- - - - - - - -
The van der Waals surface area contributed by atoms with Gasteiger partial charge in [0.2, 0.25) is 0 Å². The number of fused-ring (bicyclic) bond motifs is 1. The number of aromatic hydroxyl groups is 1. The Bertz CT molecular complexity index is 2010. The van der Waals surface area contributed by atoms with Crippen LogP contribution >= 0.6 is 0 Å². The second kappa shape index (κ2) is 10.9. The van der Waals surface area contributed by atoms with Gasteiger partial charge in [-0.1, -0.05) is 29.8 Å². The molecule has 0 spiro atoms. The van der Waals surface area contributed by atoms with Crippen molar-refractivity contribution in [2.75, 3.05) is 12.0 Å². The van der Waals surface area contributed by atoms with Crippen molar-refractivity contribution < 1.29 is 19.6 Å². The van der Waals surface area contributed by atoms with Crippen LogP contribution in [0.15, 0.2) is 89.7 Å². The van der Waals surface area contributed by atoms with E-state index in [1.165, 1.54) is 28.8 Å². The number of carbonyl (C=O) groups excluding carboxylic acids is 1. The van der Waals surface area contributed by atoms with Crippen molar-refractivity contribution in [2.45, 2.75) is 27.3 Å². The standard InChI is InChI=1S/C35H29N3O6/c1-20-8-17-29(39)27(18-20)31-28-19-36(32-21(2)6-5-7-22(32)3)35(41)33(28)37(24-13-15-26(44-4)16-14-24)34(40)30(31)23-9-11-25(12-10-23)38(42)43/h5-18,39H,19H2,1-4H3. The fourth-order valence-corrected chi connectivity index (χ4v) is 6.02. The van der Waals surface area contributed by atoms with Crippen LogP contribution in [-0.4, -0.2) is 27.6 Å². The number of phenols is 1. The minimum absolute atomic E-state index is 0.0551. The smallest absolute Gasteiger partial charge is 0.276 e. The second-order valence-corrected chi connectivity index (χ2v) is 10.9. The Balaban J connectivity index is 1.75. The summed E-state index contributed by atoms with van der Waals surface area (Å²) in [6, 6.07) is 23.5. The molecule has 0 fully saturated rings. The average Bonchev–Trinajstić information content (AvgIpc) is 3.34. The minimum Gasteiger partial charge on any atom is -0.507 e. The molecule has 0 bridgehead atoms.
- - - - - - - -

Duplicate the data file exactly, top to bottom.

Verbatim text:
The van der Waals surface area contributed by atoms with Gasteiger partial charge in [0.2, 0.25) is 0 Å². The number of fused-ring (bicyclic) bond motifs is 1. The number of aromatic hydroxyl groups is 1. The Bertz CT molecular complexity index is 2010. The van der Waals surface area contributed by atoms with Crippen LogP contribution >= 0.6 is 0 Å². The second kappa shape index (κ2) is 10.9. The van der Waals surface area contributed by atoms with Gasteiger partial charge in [-0.1, -0.05) is 29.8 Å². The molecule has 0 spiro atoms. The van der Waals surface area contributed by atoms with Crippen molar-refractivity contribution in [2.75, 3.05) is 12.0 Å². The van der Waals surface area contributed by atoms with Crippen molar-refractivity contribution < 1.29 is 19.6 Å². The van der Waals surface area contributed by atoms with Crippen LogP contribution in [0.15, 0.2) is 89.7 Å². The van der Waals surface area contributed by atoms with E-state index in [1.165, 1.54) is 28.8 Å². The number of carbonyl (C=O) groups excluding carboxylic acids is 1. The van der Waals surface area contributed by atoms with Crippen molar-refractivity contribution in [2.45, 2.75) is 27.3 Å². The standard InChI is InChI=1S/C35H29N3O6/c1-20-8-17-29(39)27(18-20)31-28-19-36(32-21(2)6-5-7-22(32)3)35(41)33(28)37(24-13-15-26(44-4)16-14-24)34(40)30(31)23-9-11-25(12-10-23)38(42)43/h5-18,39H,19H2,1-4H3. The fourth-order valence-corrected chi connectivity index (χ4v) is 6.02. The van der Waals surface area contributed by atoms with Crippen LogP contribution in [-0.4, -0.2) is 27.6 Å². The number of phenols is 1. The minimum absolute atomic E-state index is 0.0551. The smallest absolute Gasteiger partial charge is 0.276 e. The second-order valence-corrected chi connectivity index (χ2v) is 10.9. The Balaban J connectivity index is 1.75. The summed E-state index contributed by atoms with van der Waals surface area (Å²) in [6, 6.07) is 23.5. The molecule has 0 fully saturated rings. The average Bonchev–Trinajstić information content (AvgIpc) is 3.34. The minimum Gasteiger partial charge on any atom is -0.507 e. The molecule has 0 bridgehead atoms.